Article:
“There are a lot of white people in America, huh?” Simbu, the pool attendee asked me during one of my interviews on my 13-day trip in Chennai, India.
Simbu told me that he and his new bride were moving to Wisconsin in August to coach swimming at one of the colleges there. I couldn’t help but laugh at the scrunched-up expression on his face when he asked me about American demographics. Before Simbu, I had never personally met non-Americans with anxiety about being outnumbered by white people.
As excited as I was to be reporting and exploring in Chennai, Simbu couldn’t have been more excited to leave the city of more than 8 million people to start his new life.
“It’s crowded and dirty here,” Simbu said. “Plus, I’ve been here my whole life so I’m ready for a change. Isn’t everyone famous and fun in America anyway?”
He had never been to America.
My first experience in India made me realize that I have never experienced a day without racism before traveling to Chennai.
Whether it be microaggressions at school or work, taunting from strangers, Eurocentric beauty commercials, whitewashed history lessons, casual slurs from non-Black people, hyper-surveillance from sales associates—I could go on and on—the reminders of negative stereotypes about Black people are a constant in my daily life.
I didn’t experience any of that during my trip to southern India, though. My brown skin didn’t stand out because everyone was brown; I was given the same respect as everyone else I saw, with all strangers and new acquaintances referring to me as “madam.” I will admit that one person asked to touch my waist-length box braids, but we had already built such a friendly rapport as she had helped me navigate the South Indian-style buffet at the hotel every day.
The white gaze is something that I’ve been annoyingly familiar with since I was a child. It’s more than a stare. It’s heavy. It’s invisible and omnipresent. It uplifts white lifestyle and identity standards while disparaging the traits and cultural aspects that are unique to Black culture. Under the white gaze, Black skin is impure, Black hair is unkempt, African American Vernacular English is improper, Black culture is only acceptable as novelty, and Black life is worthless.
As a Black woman, I had empathy for Simbu. Given his limited perspective of life in America, I knew he would be in for a rude awakening. I knew that his dark skin, thick accent, and immigrant status would make the transition from successful coach in Chennai to new coach in Wisconsin challenging and maybe even uncomfortable.
The CIA World Factbook estimates about 72% of India’s more than 1.8 billion population is of Indo-Aryan heritage while about 25% of the population is of Dravidian descent. Dravidian heritage is identified by a family of languages spoken in South India and Sri Lanka. The remaining 3% of the population identifies outside of those two main ethnic groups.
Most of the people I saw, spoke to, and met with during my trip were of darker complexions.
“I would’ve thought you were South Indian if you didn’t have your braids,” said Saba Ibrahim, one of my trusted (and hilarious) translators and guides through Chennai, the first day we met in person. “Even some of your features are South Indian.”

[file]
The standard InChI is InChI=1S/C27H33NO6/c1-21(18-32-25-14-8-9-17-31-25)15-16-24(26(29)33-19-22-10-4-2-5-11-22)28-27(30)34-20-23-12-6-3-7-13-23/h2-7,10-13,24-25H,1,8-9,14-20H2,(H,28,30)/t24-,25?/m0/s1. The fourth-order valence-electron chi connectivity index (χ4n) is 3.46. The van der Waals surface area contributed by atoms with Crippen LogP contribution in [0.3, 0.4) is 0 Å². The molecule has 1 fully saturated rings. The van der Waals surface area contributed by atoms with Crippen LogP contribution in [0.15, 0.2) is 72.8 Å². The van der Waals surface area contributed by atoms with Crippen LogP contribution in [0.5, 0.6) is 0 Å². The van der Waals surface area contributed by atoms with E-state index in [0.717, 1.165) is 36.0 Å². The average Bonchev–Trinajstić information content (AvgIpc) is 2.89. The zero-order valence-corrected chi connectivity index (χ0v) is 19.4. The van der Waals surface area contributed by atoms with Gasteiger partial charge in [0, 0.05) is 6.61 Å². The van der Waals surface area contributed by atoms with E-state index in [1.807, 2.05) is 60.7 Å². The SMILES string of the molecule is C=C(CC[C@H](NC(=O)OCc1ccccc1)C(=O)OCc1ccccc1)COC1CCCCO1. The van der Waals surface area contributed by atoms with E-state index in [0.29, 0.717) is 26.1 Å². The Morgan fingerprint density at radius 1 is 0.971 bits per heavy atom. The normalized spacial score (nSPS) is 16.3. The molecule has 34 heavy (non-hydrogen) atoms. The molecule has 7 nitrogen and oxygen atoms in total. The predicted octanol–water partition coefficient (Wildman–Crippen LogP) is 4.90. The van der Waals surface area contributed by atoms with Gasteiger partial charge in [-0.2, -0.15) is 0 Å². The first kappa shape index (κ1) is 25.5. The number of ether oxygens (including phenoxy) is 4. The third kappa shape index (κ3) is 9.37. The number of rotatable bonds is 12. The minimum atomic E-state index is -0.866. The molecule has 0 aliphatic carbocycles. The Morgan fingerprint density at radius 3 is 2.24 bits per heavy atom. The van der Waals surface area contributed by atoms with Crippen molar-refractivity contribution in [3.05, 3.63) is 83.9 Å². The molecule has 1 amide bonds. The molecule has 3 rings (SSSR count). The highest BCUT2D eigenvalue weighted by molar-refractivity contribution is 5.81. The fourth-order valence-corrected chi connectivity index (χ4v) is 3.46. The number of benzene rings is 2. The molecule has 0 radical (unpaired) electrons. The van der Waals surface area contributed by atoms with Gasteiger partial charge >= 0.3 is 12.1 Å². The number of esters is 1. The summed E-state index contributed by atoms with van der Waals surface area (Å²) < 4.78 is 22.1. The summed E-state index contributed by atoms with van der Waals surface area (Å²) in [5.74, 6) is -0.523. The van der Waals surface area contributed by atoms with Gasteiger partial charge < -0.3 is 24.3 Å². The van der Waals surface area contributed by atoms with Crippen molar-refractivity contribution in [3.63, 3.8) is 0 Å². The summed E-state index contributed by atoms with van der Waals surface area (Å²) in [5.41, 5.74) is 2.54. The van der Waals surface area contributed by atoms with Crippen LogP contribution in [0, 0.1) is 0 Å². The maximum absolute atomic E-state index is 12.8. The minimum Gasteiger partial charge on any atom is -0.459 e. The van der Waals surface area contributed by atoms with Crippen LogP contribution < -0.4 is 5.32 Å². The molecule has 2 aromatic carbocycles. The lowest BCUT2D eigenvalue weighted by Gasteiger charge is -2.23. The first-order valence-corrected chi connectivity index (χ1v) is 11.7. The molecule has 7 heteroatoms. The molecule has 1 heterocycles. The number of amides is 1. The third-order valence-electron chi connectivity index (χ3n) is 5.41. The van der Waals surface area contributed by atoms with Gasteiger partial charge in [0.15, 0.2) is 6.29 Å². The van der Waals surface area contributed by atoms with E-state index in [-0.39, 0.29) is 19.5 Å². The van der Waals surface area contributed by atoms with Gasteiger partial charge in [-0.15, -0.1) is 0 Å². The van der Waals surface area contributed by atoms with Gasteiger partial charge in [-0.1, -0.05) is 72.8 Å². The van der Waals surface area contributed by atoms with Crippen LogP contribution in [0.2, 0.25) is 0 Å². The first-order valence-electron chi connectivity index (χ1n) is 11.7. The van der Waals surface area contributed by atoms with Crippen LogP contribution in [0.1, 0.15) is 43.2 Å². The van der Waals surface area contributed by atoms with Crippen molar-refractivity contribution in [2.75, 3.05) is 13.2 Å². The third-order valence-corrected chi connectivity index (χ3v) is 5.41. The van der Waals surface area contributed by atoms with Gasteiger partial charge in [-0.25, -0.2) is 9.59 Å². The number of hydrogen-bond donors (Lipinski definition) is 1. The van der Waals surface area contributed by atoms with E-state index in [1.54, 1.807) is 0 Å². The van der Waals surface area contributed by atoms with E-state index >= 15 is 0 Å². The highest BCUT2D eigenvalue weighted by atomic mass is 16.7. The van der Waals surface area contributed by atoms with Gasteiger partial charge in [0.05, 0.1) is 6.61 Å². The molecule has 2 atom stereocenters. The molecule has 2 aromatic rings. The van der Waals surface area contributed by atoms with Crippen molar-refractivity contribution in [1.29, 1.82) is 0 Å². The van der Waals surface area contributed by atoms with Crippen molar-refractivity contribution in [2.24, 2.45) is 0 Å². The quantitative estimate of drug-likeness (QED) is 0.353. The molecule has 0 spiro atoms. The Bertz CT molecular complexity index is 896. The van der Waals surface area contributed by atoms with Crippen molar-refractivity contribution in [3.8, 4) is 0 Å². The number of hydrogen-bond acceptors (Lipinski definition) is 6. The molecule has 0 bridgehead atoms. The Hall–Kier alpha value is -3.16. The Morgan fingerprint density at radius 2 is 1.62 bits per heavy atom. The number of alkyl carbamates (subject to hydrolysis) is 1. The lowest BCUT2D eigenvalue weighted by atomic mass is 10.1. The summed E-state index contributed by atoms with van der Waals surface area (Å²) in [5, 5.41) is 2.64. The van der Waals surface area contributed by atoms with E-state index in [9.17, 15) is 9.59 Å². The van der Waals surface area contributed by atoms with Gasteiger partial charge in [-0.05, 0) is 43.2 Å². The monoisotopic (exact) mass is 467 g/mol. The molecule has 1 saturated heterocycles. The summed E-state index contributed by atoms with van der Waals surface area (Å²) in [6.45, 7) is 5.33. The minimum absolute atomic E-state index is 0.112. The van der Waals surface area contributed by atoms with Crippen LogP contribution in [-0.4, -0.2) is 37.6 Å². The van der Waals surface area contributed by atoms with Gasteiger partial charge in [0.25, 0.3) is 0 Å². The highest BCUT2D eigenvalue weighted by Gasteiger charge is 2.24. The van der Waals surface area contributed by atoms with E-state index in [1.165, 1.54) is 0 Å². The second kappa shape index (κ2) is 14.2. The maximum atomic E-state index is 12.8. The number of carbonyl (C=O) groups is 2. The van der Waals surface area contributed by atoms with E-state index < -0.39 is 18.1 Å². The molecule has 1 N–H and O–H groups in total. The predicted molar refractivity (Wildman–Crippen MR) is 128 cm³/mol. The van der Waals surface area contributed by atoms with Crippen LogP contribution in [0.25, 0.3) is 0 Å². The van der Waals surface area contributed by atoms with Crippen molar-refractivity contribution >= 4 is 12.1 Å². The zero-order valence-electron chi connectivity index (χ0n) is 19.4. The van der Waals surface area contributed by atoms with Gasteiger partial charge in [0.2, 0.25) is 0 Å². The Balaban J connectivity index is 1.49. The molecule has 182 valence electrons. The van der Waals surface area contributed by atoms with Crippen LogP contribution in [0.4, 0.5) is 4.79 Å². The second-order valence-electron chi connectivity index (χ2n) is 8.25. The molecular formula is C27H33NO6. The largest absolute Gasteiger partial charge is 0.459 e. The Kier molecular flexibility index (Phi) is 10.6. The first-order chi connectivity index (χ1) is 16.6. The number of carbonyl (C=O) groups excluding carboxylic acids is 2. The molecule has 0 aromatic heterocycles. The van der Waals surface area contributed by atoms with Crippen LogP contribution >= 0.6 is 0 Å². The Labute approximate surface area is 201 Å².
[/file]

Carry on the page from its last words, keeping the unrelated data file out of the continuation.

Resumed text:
Simbu, and most people in Chennai, are of Dravidian descent, according to the 2021 Census of India. Similar to the dynamic that I have experienced in the U.S., there is tension between lighter-complexion Indo-Aryan people in the north of India and darker-complexion Dravidian people in the south. Even though India is still susceptible to colorism, casteism, and discrimination due to capitalism, Simbu said that—for the most part—he grew up around people who look like him.
Unlike Simbu, I have spent my entire life in an ethnically heterogeneous country as a—and arguably the least favorite—minority.
“There are three things that matter most to us Indians,” said Sheela Monica-Joseph, my other trusted (and spiritually devoted) translator and guide. “Your family, your God, and your fellow Indian. Nothing else matters more than those three things.”
The majority of my metropolitan experience has been in New York City, a melting pot of nearly 8.5 million residents with various ethnicities, nationalities, and combinations of the two. From experience, America’s melting pot has created a beautiful blend of cultural backgrounds and experiences that influence one another to become new variations of themselves. In that same pot, the combination of so many identity groups and hyper-individualism as an American cultural trait have created a hostile every-race-for-itself mentality that keeps Americans at odds with one another.
Racism against Black people is a direct result of that mentality.
On June 20, 2022, at 23-years-old, I experienced my first day out from under the white gaze. Before being free from it, I never realized how much I had normalized the presence of racism in my day-to-day life. It reminded me not to get comfortable with hate—to always treat it like the poison that it is. Even though the frustration I can’t help but feel from being born in a country that hates me and hated those who came before me is persistent, I must remember that there is so much love beyond America.
On my final day in Chennai, I took time to thank every interview subject, professor, architect, local resident, receptionist, waiter, housekeeper, driver, valet, student, and hotel guest who played a part in making me feel so welcome during my first solo journey to a new country.
Even 8,366.1 miles away from home, the people I met in Chennai helped me feel more accepted in my own skin than I have ever felt in my home country.